by Mikko Sarelä , Pekka Nikander
AbstractAbstract—This paper draws lessons from research on trust in social sciences. Human beings have an innate drive towards cooperation including a basic willingness to trust strangers, and to altruistically punish defectors, even at a high cost to themselves. The ability to trust people, i.e. having an environment, in which people can be generally assumed to be benevolent, is considered important for democracy and working markets. Market efficiency and creation of communities are of importance for the future of communications. Based on the findings, a number of architectural principles that have effects on trust are proposed: prefer code, multi-dimensional compensation, intention neutrality, balancing privacy and attribution, internalising and market shaping, and explicit representation of trust and reputation. The findings indicate that a technical architecture that fosters trust is necessary for the future of communication networks.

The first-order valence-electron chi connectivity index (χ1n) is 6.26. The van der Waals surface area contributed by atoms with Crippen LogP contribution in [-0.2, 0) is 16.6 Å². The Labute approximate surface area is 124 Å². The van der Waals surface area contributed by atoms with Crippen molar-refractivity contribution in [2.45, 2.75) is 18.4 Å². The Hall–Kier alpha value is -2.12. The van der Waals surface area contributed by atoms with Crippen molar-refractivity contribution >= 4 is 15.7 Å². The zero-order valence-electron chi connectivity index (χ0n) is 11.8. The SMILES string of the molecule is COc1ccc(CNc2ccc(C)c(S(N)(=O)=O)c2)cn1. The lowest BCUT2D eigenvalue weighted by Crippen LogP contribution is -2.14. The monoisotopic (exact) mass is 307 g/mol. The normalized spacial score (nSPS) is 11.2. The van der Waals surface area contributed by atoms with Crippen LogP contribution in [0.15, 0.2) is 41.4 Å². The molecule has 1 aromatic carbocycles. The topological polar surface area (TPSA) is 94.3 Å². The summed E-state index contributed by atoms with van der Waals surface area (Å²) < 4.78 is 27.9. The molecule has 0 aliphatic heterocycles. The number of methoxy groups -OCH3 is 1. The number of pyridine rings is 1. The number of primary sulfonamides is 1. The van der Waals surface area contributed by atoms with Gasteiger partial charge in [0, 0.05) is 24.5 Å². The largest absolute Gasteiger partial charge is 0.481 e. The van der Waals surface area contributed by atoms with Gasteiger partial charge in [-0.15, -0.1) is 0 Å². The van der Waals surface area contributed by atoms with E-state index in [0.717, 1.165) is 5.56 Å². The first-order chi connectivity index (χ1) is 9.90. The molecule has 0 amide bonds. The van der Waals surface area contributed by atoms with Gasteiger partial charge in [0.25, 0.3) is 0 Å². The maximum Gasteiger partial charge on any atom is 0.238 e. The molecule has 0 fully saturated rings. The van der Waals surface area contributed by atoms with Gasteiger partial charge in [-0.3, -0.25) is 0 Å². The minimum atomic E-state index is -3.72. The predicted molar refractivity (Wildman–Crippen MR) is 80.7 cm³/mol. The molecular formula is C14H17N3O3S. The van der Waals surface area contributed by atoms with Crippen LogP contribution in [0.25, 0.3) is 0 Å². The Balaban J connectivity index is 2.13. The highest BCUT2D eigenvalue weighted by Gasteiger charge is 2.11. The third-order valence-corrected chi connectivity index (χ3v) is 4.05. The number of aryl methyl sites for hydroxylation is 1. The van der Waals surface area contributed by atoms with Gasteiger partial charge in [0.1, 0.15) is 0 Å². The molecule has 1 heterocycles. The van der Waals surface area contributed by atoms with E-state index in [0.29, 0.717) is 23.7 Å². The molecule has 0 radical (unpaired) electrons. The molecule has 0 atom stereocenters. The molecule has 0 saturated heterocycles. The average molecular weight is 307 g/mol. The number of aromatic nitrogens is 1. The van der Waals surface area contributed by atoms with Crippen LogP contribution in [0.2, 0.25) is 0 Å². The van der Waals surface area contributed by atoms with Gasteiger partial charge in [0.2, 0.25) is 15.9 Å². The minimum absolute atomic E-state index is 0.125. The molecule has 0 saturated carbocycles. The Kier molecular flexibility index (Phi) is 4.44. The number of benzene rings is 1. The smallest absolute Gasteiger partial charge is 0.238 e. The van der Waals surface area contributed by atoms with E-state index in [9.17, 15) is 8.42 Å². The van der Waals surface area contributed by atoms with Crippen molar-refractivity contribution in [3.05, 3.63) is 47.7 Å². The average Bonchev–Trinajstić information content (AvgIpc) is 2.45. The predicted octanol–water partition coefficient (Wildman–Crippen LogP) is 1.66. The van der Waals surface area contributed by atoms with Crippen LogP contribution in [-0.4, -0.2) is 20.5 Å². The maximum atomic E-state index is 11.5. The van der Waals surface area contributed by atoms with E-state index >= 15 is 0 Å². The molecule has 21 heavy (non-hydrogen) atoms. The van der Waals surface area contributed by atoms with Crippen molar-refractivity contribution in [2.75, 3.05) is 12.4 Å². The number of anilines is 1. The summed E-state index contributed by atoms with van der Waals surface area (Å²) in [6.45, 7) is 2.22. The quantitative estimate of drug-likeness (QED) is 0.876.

CiteSeerX — Social Aspects of Trust in the Internet: Issues and Incentives